articles.“title” AS t0_r2, articles.“created_at” AS t0_r3,
articles.“updated_at” AS t0_r4, users.“id” AS t1_r0, users.“username” AS
t1_r1, users.“created_at” AS t1_r2, users.“updated_at” AS t1_r3 FROM
articles LEFT OUTER JOIN readings ON (articles.“article_id” =
readings.“article_id”) LEFT OUTER JOIN users ON (users.“id” =
readings.“user_id”) WHERE (users.id = 1)

Becca G. wrote:

Error:
uninitialized constant UsersController::Articles

This indicates that you are referring to “Articles” (plural) instead of
“Article” in the UsersController somewhere and Rails can’t work out what
it should be…

To be sure the query is working, try the #article_id_find method in the
console…

You need to specify the primary key for the article table.

This is REALLY not recommended.

Julian

Mark B. wrote:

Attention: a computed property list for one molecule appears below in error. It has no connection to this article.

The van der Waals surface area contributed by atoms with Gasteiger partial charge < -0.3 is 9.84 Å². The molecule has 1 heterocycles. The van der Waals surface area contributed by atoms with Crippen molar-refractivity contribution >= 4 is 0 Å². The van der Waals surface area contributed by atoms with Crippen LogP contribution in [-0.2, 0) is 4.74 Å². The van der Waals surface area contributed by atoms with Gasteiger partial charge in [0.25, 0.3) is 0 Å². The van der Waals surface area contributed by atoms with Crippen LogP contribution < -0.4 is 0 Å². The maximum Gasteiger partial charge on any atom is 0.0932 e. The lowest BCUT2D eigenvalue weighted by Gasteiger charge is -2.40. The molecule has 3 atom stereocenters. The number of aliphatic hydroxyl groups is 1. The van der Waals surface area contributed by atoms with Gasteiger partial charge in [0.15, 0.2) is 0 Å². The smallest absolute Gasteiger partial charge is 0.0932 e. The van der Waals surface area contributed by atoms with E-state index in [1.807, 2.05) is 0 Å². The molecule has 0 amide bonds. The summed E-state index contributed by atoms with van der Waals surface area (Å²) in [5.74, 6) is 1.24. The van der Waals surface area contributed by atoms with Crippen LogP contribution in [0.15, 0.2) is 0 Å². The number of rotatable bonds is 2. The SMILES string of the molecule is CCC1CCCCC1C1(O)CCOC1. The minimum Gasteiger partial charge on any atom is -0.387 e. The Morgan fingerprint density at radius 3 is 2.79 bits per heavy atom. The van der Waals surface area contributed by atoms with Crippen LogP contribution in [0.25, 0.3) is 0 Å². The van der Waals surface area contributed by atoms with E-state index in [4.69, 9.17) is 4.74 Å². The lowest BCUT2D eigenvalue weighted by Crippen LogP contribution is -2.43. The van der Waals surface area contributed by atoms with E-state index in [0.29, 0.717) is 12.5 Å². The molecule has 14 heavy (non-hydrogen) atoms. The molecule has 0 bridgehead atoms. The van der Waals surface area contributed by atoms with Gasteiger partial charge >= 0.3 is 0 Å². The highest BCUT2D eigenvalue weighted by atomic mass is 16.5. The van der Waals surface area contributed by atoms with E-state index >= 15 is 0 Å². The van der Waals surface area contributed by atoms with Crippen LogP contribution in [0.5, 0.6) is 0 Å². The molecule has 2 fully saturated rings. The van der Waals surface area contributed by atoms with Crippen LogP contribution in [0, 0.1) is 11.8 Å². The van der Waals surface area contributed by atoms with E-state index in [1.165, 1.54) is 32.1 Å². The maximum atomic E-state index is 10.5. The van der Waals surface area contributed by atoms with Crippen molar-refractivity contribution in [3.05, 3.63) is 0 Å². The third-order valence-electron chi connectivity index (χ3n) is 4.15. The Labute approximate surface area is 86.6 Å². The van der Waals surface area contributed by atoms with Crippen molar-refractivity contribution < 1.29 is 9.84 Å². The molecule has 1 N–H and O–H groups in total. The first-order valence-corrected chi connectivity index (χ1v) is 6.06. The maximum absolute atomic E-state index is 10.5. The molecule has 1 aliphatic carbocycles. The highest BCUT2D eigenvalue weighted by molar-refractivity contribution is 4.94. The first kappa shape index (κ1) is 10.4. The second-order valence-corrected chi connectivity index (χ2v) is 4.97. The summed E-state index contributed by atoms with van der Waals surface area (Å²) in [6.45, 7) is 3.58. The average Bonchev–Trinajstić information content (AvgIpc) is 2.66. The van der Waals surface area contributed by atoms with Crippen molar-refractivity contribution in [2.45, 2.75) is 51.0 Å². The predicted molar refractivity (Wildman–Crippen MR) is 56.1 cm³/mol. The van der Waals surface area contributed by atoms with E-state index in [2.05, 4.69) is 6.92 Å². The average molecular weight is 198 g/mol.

@articles = Article. pre_mover_legacy_id_find :all,
:include => :users,
:conditions => [“users.id = ?”, 1]

You’ve been so great! Hopefully you have a little more time.

Here are all of my parts and pieces that are throwing an error.

Models:

class Article
has_many :readings
has_many :users, :through => :readings
self.primary_key = “table_id”

def self.article_id_find *args
self.primary_key = :article_id
find *args
ensure
self.primary_key = “table_id”
end
end # class Article

class Reading
belongs_to :article
belongs_to :user
end # class Reading

class User
has_many :readings
has_many :articles, :through => :readings
end # class User

UsersController

@articles = Article.article_id_find :all, :include => :users,
:conditions => [“users.id = ?”, 1]

Error:
uninitialized constant UsersController::Articles